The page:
Vehicular homicide cases not only cover an almost unlimited variation of facts and scenarios, but they may also be subject to the addition of other charges, including murder or felony murder charges. Of course, these cases must be taken seriously, and acted on quickly.
Prosecutors are not required to prove motive in order to obtain a murder or homicide conviction. Even so, motive may play an important role in the presentation and argument of your best defense, or it may be central to the prosecution’s theory. Both can mean motive must be addressed. In fact, motive can make all the difference in a case, because juries are more likely to acquit if another party had motive to kill the victim, or if the prosecution’s theory includes a motive that does not hold up to challenge by the defense. Accordingly, while not something the prosecution must prove by law, motive often plays a central role in murder trials.
Defending a Murder Case:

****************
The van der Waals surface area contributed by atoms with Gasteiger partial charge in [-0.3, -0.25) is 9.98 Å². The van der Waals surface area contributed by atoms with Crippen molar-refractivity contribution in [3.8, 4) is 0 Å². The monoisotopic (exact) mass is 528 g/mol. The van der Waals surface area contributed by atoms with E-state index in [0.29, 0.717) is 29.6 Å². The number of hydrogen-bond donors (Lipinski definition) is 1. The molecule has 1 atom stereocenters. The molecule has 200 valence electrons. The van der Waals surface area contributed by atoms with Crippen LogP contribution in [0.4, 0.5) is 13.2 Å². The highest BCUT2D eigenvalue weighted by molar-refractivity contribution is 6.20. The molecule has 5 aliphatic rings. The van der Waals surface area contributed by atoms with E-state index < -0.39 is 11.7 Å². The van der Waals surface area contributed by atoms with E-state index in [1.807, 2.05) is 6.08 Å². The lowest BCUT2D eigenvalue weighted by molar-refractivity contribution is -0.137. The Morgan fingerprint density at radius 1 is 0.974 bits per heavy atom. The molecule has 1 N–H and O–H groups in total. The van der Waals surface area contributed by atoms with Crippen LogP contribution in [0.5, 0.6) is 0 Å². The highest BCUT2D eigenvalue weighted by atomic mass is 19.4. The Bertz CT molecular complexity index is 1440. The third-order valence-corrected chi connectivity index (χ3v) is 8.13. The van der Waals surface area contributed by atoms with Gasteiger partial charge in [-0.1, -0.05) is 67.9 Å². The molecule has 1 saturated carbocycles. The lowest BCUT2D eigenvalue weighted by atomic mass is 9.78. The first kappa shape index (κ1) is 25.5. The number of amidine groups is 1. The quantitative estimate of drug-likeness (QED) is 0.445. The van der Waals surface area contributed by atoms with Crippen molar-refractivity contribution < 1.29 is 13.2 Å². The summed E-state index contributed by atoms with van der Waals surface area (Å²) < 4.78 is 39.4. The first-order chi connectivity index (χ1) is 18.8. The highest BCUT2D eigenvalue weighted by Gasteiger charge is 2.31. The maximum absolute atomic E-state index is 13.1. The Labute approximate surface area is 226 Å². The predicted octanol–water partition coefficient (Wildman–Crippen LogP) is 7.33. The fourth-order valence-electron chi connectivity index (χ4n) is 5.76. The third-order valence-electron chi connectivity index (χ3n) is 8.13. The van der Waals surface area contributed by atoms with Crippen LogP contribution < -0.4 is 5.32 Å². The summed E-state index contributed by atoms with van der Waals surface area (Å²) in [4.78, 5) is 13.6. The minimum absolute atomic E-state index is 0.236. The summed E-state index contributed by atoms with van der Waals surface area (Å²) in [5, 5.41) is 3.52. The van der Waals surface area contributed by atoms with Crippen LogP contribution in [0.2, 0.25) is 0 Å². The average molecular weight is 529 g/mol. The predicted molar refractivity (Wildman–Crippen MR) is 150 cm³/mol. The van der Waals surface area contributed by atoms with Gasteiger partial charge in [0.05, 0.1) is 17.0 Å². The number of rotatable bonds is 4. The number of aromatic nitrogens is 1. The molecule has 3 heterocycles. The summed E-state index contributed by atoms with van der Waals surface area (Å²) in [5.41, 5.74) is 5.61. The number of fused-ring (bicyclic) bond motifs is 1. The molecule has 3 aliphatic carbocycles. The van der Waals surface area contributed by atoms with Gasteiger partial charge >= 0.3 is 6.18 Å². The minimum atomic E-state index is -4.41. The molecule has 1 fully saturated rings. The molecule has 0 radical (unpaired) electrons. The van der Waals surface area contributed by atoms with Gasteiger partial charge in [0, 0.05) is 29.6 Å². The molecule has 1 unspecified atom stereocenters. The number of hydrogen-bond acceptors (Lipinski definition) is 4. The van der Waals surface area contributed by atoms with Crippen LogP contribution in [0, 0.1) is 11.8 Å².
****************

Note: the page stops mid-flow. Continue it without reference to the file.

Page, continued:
For most people, it goes without saying that the accused in a murder case would likely benefit from the help of a criminal defense attorney. It is almost never advisable for a person accused of a crime to represent themselves. What may be less known, is that unlike most other criminal cases, many murder cases go to trial because the prosecution is not even open to negotiating an acceptable resolution, or because given the stakes, no other outcome is acceptable to either side. The accused will want an attorney who does not hesitate to go to trial if that is what is best for the defense. The accused will want an energetic attorney with trial experience. Attorney Vernon Ready has successfully defended those accused of a wide range of criminal charges, and does not hesitate to do so through the jury trial process where that is the best option for the accused.